Easy to understand why the Dolphins, trying to regain fans and national stature, would do HBO’s Hard Knocks. But why would HBO and NFL Films want the Dolphins, stuck on sixes and sevens when it comes to wins in recent years?
“First and foremost, this organization is one of the pillars of the NFL and we’re happy to be here on the ground floor when coach [Joe] Philbin brings it back to prominence,” said Ross Ketover, senior coordinating producer, NFL Films. “Secondly, the Dolphins have a number of really interesting story lines between quarterback battles; established veterans and rookies trying to get a lot of those starting positions and make the team; Coach Philbin in his first year.
“There’s no shortage of things we’ll want to talk about on this series … which we’ll probably throw out after the first week when we discover 50 new story lines.”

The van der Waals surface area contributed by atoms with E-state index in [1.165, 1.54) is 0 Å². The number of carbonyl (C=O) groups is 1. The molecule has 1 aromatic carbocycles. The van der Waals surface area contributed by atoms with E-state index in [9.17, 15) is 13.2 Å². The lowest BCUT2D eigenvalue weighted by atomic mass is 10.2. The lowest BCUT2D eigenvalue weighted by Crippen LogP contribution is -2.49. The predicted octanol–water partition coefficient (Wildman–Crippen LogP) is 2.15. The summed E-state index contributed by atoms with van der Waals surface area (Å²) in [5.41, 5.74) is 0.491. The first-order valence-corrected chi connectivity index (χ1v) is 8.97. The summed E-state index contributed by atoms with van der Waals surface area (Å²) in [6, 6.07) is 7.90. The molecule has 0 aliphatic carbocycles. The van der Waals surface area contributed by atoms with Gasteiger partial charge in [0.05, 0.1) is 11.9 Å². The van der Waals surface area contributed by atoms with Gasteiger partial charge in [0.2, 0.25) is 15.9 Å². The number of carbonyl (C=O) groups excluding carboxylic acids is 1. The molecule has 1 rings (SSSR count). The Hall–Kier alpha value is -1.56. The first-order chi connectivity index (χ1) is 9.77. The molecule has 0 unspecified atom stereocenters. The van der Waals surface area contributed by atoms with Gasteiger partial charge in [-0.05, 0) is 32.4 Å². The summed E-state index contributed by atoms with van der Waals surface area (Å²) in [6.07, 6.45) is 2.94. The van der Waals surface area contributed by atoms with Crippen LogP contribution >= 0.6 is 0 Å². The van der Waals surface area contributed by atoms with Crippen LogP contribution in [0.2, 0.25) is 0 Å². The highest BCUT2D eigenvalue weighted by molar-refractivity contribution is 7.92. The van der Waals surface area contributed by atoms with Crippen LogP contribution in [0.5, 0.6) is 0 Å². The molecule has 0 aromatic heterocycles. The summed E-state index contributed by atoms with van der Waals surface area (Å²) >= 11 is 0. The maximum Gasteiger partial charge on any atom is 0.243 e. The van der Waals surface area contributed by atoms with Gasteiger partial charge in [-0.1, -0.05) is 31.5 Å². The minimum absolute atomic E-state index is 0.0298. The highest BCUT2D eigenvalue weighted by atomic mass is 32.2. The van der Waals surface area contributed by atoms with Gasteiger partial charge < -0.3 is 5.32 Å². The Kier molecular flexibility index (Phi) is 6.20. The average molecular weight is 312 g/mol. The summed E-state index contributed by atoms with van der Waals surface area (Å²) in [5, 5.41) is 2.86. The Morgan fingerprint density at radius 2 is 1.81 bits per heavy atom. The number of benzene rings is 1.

Also, Ketover said, the Dolphins granted the broad access the show needed.
“We talked to a lot of teams,” Ketover said. “Some were not interested, some were interested with caveats not acceptable to us. We did not offer this to any other team but the Dolphins.”
Philbin said he’s never seen the show, but doesn’t anticipate it being too much of a distraction, even for first round pick/quarterback Ryan Tannehill. Philbin pointed out Tannehill will have to deal with facing an eight-man front ready to bring some heat on third and 11, so he’d better be ready to handle television cameras.
The crew arrives in late July just before players must report for training camp and will stay five weeks.
Last season’s NFL lockout of the players prevented Hard Knocks from filming. The previous season featured the Jets, in their second year under head coach Rex Ryan. Ryan authored arguably the most famous Hard Knocks line when he closed a rant about the Jets’ lackadaisical approach the previous few days by telling his team to get a snack in not-in-a-newspaper language.
HBO president Ken Hershman said he had no favorite season although he admitted as a Jets fan, he enjoyed that season.